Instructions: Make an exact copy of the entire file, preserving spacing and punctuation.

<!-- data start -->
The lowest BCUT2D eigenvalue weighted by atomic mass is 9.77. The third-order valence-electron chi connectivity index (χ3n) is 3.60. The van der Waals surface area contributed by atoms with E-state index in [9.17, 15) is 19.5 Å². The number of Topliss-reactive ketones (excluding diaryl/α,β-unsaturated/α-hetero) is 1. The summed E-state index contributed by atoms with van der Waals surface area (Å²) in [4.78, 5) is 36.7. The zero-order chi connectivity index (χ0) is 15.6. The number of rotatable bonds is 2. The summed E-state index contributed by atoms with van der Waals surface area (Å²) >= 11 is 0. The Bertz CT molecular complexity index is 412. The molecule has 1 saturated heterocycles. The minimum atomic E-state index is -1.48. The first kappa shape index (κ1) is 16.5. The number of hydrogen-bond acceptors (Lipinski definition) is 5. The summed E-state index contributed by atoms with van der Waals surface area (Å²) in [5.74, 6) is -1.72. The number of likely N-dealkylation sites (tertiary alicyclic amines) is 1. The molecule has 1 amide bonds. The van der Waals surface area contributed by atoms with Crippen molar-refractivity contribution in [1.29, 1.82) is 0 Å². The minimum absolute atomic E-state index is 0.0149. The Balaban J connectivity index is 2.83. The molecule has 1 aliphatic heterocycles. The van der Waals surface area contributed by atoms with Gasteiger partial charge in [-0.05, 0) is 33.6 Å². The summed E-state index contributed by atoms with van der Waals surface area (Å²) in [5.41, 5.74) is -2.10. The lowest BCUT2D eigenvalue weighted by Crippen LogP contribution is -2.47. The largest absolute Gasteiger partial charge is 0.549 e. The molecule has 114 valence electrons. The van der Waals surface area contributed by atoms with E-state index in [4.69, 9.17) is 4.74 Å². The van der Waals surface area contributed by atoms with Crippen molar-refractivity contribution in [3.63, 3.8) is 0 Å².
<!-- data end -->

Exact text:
The lowest BCUT2D eigenvalue weighted by atomic mass is 9.77. The third-order valence-electron chi connectivity index (χ3n) is 3.60. The van der Waals surface area contributed by atoms with E-state index in [9.17, 15) is 19.5 Å². The number of Topliss-reactive ketones (excluding diaryl/α,β-unsaturated/α-hetero) is 1. The summed E-state index contributed by atoms with van der Waals surface area (Å²) in [4.78, 5) is 36.7. The zero-order chi connectivity index (χ0) is 15.6. The number of rotatable bonds is 2. The summed E-state index contributed by atoms with van der Waals surface area (Å²) >= 11 is 0. The Bertz CT molecular complexity index is 412. The molecule has 1 saturated heterocycles. The minimum atomic E-state index is -1.48. The first kappa shape index (κ1) is 16.5. The number of hydrogen-bond acceptors (Lipinski definition) is 5. The summed E-state index contributed by atoms with van der Waals surface area (Å²) in [5.74, 6) is -1.72. The number of likely N-dealkylation sites (tertiary alicyclic amines) is 1. The molecule has 1 amide bonds. The van der Waals surface area contributed by atoms with Crippen molar-refractivity contribution in [1.29, 1.82) is 0 Å². The minimum absolute atomic E-state index is 0.0149. The Balaban J connectivity index is 2.83. The molecule has 1 aliphatic heterocycles. The van der Waals surface area contributed by atoms with Gasteiger partial charge in [-0.05, 0) is 33.6 Å². The summed E-state index contributed by atoms with van der Waals surface area (Å²) in [5.41, 5.74) is -2.10. The lowest BCUT2D eigenvalue weighted by Crippen LogP contribution is -2.47. The largest absolute Gasteiger partial charge is 0.549 e. The molecule has 114 valence electrons. The van der Waals surface area contributed by atoms with E-state index in [4.69, 9.17) is 4.74 Å². The van der Waals surface area contributed by atoms with Crippen molar-refractivity contribution in [3.63, 3.8) is 0 Å².